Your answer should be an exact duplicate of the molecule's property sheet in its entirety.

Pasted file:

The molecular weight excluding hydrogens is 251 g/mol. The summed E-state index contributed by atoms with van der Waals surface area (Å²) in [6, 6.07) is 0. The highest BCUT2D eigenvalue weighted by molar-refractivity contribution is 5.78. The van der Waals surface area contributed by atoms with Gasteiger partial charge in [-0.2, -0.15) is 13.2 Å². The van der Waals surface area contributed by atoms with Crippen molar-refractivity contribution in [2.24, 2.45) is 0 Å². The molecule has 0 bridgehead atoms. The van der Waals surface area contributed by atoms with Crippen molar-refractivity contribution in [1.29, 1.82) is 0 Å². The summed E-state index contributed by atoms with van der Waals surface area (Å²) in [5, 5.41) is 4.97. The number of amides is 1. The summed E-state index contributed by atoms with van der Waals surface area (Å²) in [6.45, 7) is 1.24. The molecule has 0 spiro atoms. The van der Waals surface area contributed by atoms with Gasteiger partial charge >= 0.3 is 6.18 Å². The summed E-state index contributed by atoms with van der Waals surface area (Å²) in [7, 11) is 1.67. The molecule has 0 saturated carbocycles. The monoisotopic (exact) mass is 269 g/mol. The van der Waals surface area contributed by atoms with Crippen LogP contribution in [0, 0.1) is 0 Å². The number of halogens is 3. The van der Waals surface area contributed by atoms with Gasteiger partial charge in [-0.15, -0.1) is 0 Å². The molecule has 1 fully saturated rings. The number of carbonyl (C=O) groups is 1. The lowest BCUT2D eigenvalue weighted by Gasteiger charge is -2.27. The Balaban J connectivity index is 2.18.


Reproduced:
The molecular weight excluding hydrogens is 251 g/mol. The summed E-state index contributed by atoms with van der Waals surface area (Å²) in [6, 6.07) is 0. The highest BCUT2D eigenvalue weighted by molar-refractivity contribution is 5.78. The van der Waals surface area contributed by atoms with Gasteiger partial charge in [-0.2, -0.15) is 13.2 Å². The van der Waals surface area contributed by atoms with Crippen molar-refractivity contribution in [2.24, 2.45) is 0 Å². The molecule has 0 bridgehead atoms. The van der Waals surface area contributed by atoms with Crippen molar-refractivity contribution in [1.29, 1.82) is 0 Å². The summed E-state index contributed by atoms with van der Waals surface area (Å²) in [5, 5.41) is 4.97. The number of amides is 1. The summed E-state index contributed by atoms with van der Waals surface area (Å²) in [6.45, 7) is 1.24. The molecule has 0 spiro atoms. The van der Waals surface area contributed by atoms with Gasteiger partial charge >= 0.3 is 6.18 Å². The summed E-state index contributed by atoms with van der Waals surface area (Å²) in [7, 11) is 1.67. The molecule has 0 saturated carbocycles. The monoisotopic (exact) mass is 269 g/mol. The van der Waals surface area contributed by atoms with Crippen LogP contribution in [0, 0.1) is 0 Å². The number of halogens is 3. The van der Waals surface area contributed by atoms with Gasteiger partial charge in [-0.15, -0.1) is 0 Å². The molecule has 1 fully saturated rings. The number of carbonyl (C=O) groups is 1. The lowest BCUT2D eigenvalue weighted by Gasteiger charge is -2.27. The Balaban J connectivity index is 2.18.